Spiced Apple Muffin Cake with Pecan Streusel Topping
I have included this because I still get letters from people saying they can't make muffins. My message to them is don't try too hard – undermixing is the golden rule and, once mastered, the American muffin mix makes the lightest cakes in the world. In the summer, you could always substitute the apples for 12 oz (350 g) of fresh apricots, stoned and chopped, or, in the autumn, 12 oz (350 g) of plums, stoned and chopped. In both cases, though, weigh after stoning.
|12 oz (350 g) Bramley apples (weight after peeling and coring), chopped into ½ inch (1 cm) cubes|
|4 oz (110 g) butter|
|10 oz (275 g) plain flour|
|1 level tablespoon plus 1 level teaspoon baking powder|
|½ level teaspoon salt|
|1 heaped teaspoon ground cinnamon|
|1 level teaspoon ground cloves|
|½ whole nutmeg, grated|
|2 large eggs at room temperature|
|3 oz (75 g) golden caster sugar|
|6 fl oz (175 ml) milk|
|For the pecan streusel topping:|
|2 oz (50 g) pecan nuts, roughly chopped|
|3 oz (75 g) self-raising flour|
|3 oz (75 g) demerara sugar|
|1 rounded teaspoon ground cinnamon|
|1 oz (25 g) soft butter|
|Pre-heat the oven to gas mark 5, 375°F (190°C).|
|Need help with conversions?|
|You will also need an 8 inch (20cm) round loose-based cake tin, greased and with a non-stick liner.|
This recipe is taken from How to Cook Book One.
First of all place the butter in a small saucepan and put it on a gentle heat to melt. Then, as with all muffin mixtures, you need to sift the dry ingredients twice, so place the flour, all the baking powder, salt, cinnamon, cloves and grated nutmeg in a sieve and sieve them into a bowl.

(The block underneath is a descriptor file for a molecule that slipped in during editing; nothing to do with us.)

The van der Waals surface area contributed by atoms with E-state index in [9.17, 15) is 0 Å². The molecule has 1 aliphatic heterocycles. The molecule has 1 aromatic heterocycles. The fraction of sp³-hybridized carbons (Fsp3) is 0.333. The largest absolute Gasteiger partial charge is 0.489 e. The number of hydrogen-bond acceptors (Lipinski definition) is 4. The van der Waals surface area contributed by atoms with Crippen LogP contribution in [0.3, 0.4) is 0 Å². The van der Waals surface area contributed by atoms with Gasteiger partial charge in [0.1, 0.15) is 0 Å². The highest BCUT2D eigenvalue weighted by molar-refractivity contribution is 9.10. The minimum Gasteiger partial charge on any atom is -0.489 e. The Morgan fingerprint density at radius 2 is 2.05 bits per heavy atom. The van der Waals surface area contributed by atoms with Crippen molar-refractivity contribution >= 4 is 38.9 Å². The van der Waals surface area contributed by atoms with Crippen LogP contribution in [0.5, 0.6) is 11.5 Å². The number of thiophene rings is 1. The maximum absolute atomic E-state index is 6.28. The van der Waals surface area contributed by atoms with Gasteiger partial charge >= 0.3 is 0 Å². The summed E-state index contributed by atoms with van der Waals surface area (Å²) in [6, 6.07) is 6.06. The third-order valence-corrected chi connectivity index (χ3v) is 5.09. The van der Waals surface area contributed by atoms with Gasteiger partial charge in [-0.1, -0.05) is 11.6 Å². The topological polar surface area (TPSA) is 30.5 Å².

Then, in another large mixing bowl, whisk the eggs, sugar and milk together, pour the melted butter into the egg mixture and give it all another good whisk. Now sift the flour mixture again straight in on top of the egg mixture and fold it in using as few folds as possible. Ignore the horrible lumpy mixture you're now faced with and don't be tempted to overmix. I think this is where people go wrong: they can't believe that what looks like a disaster can possibly turn into something so light and luscious.
Now fold in the chopped apple and then spoon the whole lot into the tin, levelling off the surface. Next, make the topping, and you can use the same bowl. Just add the flour, sugar and cinnamon and rub the butter in with your fingertips until crumbly.
Finally, sprinkle in the nuts and 1 tablespoon cold water, then press the mixture loosely together. Again, it will be quite lumpy – no problem! Now spoon the topping over the surface of the cake, then bake on the centre shelf of the oven for about 1¼ hours, until it feels springy in the centre.
Allow the cake to cool in the tin for 30 minutes before removing the sides, then gently slide a palette knife under the base and transfer the cake to a wire rack to finish cooling. Serve this as fresh as possible, either on its own or warm as a dessert with whipped cream, crème fraîche or vanilla ice cream.
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